Can this be done? In theory, of course it can. The Geneva Initiative people did it already. Can Israeli and Palestinian leaders do this themselves? Not likely. They cower before their own extremists and are tied to their own ideology.

I’ve written for years that a solution will have to be imposed from the outside. It’s a pity, since the elements are all there, and everyone knows what they are.

The price of not reaching an agreement is more stalemate, more suffering, more wasted resources. Time is not on anyone’s side.

And before the bashers out there start in on me for this article, let me say this: I welcome criticism of anything/everything I write. That’s one of the ways I learn. But from this day forward, I will ignore the posts of the ideologues and extremists. This issue is too important for those of us who actually live here, because the choice is clear:

Everything. Or nothing.




10 thoughts on “Facebook challenge—an Israeli-Palestinian accord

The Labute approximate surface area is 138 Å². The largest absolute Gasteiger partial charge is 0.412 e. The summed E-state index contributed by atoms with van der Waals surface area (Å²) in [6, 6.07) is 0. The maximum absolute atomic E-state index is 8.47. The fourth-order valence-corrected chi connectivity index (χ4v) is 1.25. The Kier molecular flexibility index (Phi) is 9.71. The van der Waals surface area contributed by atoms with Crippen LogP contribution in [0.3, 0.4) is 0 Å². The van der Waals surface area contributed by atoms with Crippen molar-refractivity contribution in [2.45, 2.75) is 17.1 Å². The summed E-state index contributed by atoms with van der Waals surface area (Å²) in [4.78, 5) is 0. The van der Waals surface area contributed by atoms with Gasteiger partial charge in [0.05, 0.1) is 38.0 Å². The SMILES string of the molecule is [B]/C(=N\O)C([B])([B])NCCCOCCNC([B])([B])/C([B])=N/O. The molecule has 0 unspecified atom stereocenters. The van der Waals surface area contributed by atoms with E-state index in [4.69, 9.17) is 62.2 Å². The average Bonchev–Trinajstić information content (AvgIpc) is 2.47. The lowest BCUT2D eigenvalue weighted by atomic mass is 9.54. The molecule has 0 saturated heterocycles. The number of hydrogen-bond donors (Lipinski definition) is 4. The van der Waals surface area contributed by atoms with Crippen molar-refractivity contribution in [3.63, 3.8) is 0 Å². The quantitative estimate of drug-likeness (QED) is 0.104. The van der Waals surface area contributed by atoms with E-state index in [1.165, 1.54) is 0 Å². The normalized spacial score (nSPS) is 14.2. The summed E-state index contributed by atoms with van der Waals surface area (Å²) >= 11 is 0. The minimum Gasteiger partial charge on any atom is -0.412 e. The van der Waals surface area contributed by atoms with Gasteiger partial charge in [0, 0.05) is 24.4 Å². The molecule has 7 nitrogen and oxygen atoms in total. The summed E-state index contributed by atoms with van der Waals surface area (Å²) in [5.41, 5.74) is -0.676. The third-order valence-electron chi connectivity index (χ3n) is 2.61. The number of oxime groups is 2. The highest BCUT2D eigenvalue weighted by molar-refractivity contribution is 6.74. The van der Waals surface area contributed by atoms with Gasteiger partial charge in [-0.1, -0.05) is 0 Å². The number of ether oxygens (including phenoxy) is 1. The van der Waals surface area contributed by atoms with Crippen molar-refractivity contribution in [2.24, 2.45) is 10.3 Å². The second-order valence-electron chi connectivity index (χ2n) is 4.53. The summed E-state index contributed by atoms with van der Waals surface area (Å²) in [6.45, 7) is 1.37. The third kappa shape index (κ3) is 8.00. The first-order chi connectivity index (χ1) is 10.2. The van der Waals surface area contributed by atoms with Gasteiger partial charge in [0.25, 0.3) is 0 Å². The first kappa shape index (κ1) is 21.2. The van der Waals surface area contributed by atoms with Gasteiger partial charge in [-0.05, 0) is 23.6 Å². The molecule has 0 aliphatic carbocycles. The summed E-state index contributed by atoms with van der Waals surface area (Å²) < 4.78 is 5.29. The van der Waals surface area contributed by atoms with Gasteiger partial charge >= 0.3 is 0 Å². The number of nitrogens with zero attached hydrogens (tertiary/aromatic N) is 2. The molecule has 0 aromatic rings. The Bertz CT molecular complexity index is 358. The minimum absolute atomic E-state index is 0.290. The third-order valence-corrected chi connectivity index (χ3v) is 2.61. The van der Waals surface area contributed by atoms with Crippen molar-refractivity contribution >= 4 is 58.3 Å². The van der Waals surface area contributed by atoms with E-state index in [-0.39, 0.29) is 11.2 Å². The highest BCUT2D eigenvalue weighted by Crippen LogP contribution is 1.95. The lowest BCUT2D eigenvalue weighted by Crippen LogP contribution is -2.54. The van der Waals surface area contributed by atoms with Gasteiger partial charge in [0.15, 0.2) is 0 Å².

1. “Peaceful, warm relations develop over time.” Actually, epiphany throws the switch, but it may come with war rather than peace as the humanity on the “wrong side of right” — and there is a good side, a truthful side, a loving side in the middle east conflict — as the search for answers, or justice, leads into a new intellectual environment. With the Egyptian story noted, the Egyptians themselves and en masse in extraordinary numbers overthrew the Morsi government inside of its first year. For the refugees of 1948, Arab and Iranian kleptocratic behaviors may tell them about how they’ve been lied to, manipulated, used. Their tension is between loyalty and integrity, and loyalty lasts only to the point at which the unavoidable perception of betrayal intrudes. Hamas human shields, wealth, tunnel millionaires, drug trafficking, taxation — all of that comes home. Also: the promotion of anti-Semitism as a tool employed by political sociopaths becomes more and more apparent to the bright and perceptive, and it doesn’t matter where their loyalties may lie. Eyes open. It’s not always about “getting to know the other” — it can be about getting to know the truth of things and things have been made to work by the powers in one’s own camp.